Debate brews as NYPD rolls out radio encryptions
Recent discussions have ignited a debate within New York City regarding the encryption of police radio transmissions.
At the heart of this conversation lies the tension between public access and encryptions for enhanced security. Media outlets, city officials and concerned citizens are grappling with the implications of encrypting these transmissions, which have already begun rolling out.
“We’re here to inform the public and they’re trying to take that away from us,” said Bruce Cotler, president of the New York Press Photographers Association.
For over 38 years, Cotler has been on the front lines, capturing scenes and relaying crucial information from NYPD radio transmissions. He warns that encryption might replace vital information with silence, potentially depriving the public of critical updates.
“With Eric Garner, Daily News photographer was listening to police radio. He grabbed someone who had the video, they put it out in the media. If police got to it first, we wouldn’t have known about Eric Garner,” said Cotler.
NYPD transmissions serve not only journalists but also popular scanner phone applications like Broadcastify and Citizen. These apps provide real-time emergency updates to users. However, the NYPD has started to restrict public access, raising concerns about transparency. Cotler points out that several precincts in Brooklyn North have gone silent without warning.
“We don’t hear anything so we don’t know what’s going on, unless someone we know lives there or a citizen calls us and says, 'Hey, there’s a shooting,'” said Cotler.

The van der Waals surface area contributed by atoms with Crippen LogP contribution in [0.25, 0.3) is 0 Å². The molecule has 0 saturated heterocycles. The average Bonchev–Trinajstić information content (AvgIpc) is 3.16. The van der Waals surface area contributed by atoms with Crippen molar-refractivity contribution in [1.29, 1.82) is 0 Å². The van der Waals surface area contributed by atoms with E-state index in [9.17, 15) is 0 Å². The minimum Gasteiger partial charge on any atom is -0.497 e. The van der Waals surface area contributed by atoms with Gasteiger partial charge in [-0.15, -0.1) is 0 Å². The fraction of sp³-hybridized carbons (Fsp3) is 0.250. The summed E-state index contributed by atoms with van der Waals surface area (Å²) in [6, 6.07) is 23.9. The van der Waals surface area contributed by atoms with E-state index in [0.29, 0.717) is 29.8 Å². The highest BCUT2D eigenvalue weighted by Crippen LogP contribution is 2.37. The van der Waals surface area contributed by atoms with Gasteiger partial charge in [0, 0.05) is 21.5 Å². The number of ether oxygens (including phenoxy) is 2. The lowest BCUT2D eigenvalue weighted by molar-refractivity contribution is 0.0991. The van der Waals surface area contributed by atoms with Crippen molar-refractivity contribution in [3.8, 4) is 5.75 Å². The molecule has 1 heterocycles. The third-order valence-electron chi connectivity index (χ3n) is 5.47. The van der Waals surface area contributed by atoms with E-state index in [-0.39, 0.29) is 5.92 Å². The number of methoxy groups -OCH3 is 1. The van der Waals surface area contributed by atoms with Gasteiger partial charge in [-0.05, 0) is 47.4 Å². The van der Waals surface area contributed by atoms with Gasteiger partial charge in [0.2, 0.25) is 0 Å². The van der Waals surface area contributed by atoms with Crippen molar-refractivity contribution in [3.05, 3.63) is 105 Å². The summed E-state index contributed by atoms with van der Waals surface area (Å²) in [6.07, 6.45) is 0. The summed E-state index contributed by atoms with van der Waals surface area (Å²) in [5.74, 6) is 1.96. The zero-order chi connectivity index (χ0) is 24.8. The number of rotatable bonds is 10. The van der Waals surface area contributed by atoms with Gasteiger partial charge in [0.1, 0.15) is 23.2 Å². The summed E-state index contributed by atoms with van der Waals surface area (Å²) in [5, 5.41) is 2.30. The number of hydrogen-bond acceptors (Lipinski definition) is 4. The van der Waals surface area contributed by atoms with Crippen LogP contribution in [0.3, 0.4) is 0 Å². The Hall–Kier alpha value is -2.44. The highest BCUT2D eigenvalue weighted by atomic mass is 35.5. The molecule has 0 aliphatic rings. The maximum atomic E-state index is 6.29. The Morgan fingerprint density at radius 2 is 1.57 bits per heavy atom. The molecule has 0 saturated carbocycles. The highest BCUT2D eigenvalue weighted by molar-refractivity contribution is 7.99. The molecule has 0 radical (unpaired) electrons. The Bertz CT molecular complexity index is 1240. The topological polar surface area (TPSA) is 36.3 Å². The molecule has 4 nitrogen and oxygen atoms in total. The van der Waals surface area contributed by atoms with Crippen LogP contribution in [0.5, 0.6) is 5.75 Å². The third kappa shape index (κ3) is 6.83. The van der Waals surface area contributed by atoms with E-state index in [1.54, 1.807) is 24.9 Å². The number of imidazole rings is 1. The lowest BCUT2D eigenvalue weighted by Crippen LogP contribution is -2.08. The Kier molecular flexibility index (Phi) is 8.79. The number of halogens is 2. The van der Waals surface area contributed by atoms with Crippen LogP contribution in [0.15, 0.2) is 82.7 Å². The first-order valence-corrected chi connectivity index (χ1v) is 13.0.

The NYPD argues that encryption is essential for officer and public safety. They also note that criminals have reportedly exploited open frequencies, prompting the need for encrypted communication.
The NYPD said in a statement posted to Twitter, “From preserving the integrity of active crime scenes to restricting those who intentionally transmit on police frequencies to disrupt emergency communications, there are many reasons encryption is vital. The NYPD works day-in and day-out to be transparent and build trust with the public. we are exploring whether certain media access can be facilitated, including utilizing methods that are already being used in other jurisdictions with encrypted radio systems,”
“Bad guys are looking at this. They can see when we’re responding to a crime. They know when it’s reported,” said Mayor Eric Adams at a news conference in July. “We have to make sure we find that proper balance and that’s what we’re going to do,”
The City Council expressed concerns over the NYPD's encryption rollout, calling for a comprehensive plan to ensure continued access and transparency. Council Member Sandy Nurse says she believes radio transmissions should remain open to the public. “Going dark of our police radios is going to undermine our ability to provide oversight and accountability as a council but also for the public,” said Nurse
She points out that other cities' experiences with encryption have been mixed.
“We’ve seen that other cities have started rolling back on those efforts, cities that went dark decided to implement a delay or remove that policy all together so it’s not working in other places and I don’t understand why New York city would look at that data and look at those examples and decide to do it anyway,” said Nurse.
Freelance photojournalist Lloyd Mitchell is appealing to the NYPD to engage in dialogue before moving forward with any encryption plan.
“Chicago is encrypted on a 30-minute delay, trying to get to a news scene in Chicago is a pretty drastic scenario,” said Mitchell, who’s been in the field for 15 years.
“We’re at least getting their day to day operations for the general public to see and that is crucial and critical and of significance and importance, hopefully they understand our side,” continued Mitchell.